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Every once in a while, I find myself editing some text file on a remote Linux server. Most of the time, I do my best to avoid this, because I'm used to, and like, the windows way of editing files:

  • Shift+arrows to highlight text
  • Ctrl-X,C,V for cut/copy/paste
  • Tab/Shift Tab to indent/dedent highlighted text
  • etc...

I'm not saying that vi and emacs are bad, it's just that I'm not used to them. Right now nano is my editor of choice, but it has very limited support of cut and paste, no smart indent, and some unusual shortcuts.

so my question is: it there an editor that feels like Notepad++/Notepad2/eclipse/kate/gedit but can run on a linux terminal?
Alternatively, is there a way to configure vi/emacs/nano to feel more like those apps?

And please, no "you should really learn vi" answers. Tried that, didn't take.

UPDATE: I was suffering from keyword blockage. Googling for "linux console text editors" gets much better results than "linux terminal text editors".

  • 3
    I know you asked not to hear "learn vi", but I'd like add one point to that issue. It's worth knowing the MINIMUM set of commands like (insert mode, delete lines/chars, save, quit). While I don't know your situation, I've had to edit files of many different linux/solaris servers and vi is the one editor that is ALWAYS installed. On many of the machines, installing other editors is not an option. Don't throw vi out completely, just keep in your toolbox. More tools makes it easier to pick the right tool for the job – basszero Nov 12 '09 at 13:12
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    I agree wholeheartedly. I just find that answers like that get lots of upvotes and really distract from finding a genuine answer to the question. So thanks for leaving it as a comment. – itsadok Nov 13 '09 at 5:30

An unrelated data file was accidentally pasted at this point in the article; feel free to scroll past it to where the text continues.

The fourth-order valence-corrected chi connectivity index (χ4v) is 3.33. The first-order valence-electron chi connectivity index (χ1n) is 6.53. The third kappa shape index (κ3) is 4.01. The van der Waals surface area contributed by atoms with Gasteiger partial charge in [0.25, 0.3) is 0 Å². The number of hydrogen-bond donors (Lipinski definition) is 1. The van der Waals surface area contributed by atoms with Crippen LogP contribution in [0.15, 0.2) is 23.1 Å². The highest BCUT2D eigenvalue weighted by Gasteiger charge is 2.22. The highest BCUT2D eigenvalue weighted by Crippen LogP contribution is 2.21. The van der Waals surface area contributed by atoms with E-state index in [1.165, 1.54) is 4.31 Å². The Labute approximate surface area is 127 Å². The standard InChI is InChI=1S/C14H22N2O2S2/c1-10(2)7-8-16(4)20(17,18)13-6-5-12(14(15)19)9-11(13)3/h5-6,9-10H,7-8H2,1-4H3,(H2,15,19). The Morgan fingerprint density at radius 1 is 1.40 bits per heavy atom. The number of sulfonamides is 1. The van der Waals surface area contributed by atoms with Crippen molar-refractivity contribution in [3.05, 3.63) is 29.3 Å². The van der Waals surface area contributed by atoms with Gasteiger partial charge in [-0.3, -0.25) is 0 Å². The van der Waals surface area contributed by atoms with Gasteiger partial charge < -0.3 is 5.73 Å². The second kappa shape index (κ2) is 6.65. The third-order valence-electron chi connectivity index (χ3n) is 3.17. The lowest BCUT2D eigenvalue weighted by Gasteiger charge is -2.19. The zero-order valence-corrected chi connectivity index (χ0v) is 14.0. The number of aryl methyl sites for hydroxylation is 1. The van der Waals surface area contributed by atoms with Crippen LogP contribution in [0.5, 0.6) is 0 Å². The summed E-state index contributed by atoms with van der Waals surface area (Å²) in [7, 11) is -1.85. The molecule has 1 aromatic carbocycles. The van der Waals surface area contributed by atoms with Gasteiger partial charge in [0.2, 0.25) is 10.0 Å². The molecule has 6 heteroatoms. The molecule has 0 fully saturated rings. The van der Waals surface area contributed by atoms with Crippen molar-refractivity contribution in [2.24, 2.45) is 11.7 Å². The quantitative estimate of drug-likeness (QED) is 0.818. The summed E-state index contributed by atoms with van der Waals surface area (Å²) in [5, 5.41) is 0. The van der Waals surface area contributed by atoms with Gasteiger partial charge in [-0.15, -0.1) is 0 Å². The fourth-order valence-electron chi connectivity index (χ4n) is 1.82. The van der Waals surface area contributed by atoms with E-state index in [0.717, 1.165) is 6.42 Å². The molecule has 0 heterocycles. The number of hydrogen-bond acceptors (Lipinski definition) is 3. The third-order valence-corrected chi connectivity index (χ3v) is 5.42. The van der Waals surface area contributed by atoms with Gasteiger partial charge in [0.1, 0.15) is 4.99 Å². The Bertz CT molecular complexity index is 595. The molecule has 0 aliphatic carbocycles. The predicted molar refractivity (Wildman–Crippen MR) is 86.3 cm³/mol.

6

Have a look at the Sanos editor:

http://www.jbox.dk/sanos/editor.htm

Only a 28k binary can do what all those other editors try to -- and fail.

It does exactly what the OP asked for:

Shift+arrows to highlight text

Ctrl-X,C,V for cut/copy/paste

You can also have several open files simultaneously, and "pipe" commands into it. For example, press Ctrl-P and at the prompt enter:

cat yourfile

and it will insert yourfile at the position of the cursor. This way the full power of the bash commands are at your disposal ( use grep to get only specific parts of the file inserted ).

  • You would have to compile the source for it to work on Linux though. Please add a small description of the program in your answer, as to inform people of what the program actually is. – Doktoro Reichard Oct 8 '13 at 21:51
  • Wow, finally something that just works! – itsadok Oct 9 '13 at 5:34
  • It would work even better if it ran on the linux console, instead of xterm. – ernobe Oct 9 '13 at 13:06
  • I also use sanos and happy with it. make sure you are using xterm as the terminal protocol and also that alt cursor keys is enabled otherwise you will not be able to move the cursor. – user1852503 Mar 14 '17 at 14:13
4